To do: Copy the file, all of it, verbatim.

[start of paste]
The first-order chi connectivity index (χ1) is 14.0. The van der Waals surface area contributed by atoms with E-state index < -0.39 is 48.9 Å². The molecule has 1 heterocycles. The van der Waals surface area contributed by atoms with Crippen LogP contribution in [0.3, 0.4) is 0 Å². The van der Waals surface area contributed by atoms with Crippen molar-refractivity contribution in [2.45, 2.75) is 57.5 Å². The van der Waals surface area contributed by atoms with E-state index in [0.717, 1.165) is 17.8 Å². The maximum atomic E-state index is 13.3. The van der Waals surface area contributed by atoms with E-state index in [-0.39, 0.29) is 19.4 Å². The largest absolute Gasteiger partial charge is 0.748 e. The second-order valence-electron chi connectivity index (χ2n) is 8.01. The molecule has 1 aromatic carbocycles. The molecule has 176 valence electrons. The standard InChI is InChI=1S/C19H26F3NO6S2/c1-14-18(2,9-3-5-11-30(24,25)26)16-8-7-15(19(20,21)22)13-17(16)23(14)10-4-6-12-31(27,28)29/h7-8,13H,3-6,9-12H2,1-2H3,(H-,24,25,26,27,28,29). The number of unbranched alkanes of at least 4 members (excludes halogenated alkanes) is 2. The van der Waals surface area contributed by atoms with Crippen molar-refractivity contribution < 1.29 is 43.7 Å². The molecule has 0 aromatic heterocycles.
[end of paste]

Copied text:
The first-order chi connectivity index (χ1) is 14.0. The van der Waals surface area contributed by atoms with E-state index < -0.39 is 48.9 Å². The molecule has 1 heterocycles. The van der Waals surface area contributed by atoms with Crippen LogP contribution in [0.3, 0.4) is 0 Å². The van der Waals surface area contributed by atoms with Crippen molar-refractivity contribution in [2.45, 2.75) is 57.5 Å². The van der Waals surface area contributed by atoms with E-state index in [0.717, 1.165) is 17.8 Å². The maximum atomic E-state index is 13.3. The van der Waals surface area contributed by atoms with E-state index in [-0.39, 0.29) is 19.4 Å². The largest absolute Gasteiger partial charge is 0.748 e. The second-order valence-electron chi connectivity index (χ2n) is 8.01. The molecule has 1 aromatic carbocycles. The molecule has 176 valence electrons. The standard InChI is InChI=1S/C19H26F3NO6S2/c1-14-18(2,9-3-5-11-30(24,25)26)16-8-7-15(19(20,21)22)13-17(16)23(14)10-4-6-12-31(27,28)29/h7-8,13H,3-6,9-12H2,1-2H3,(H-,24,25,26,27,28,29). The number of unbranched alkanes of at least 4 members (excludes halogenated alkanes) is 2. The van der Waals surface area contributed by atoms with Crippen molar-refractivity contribution < 1.29 is 43.7 Å². The molecule has 0 aromatic heterocycles.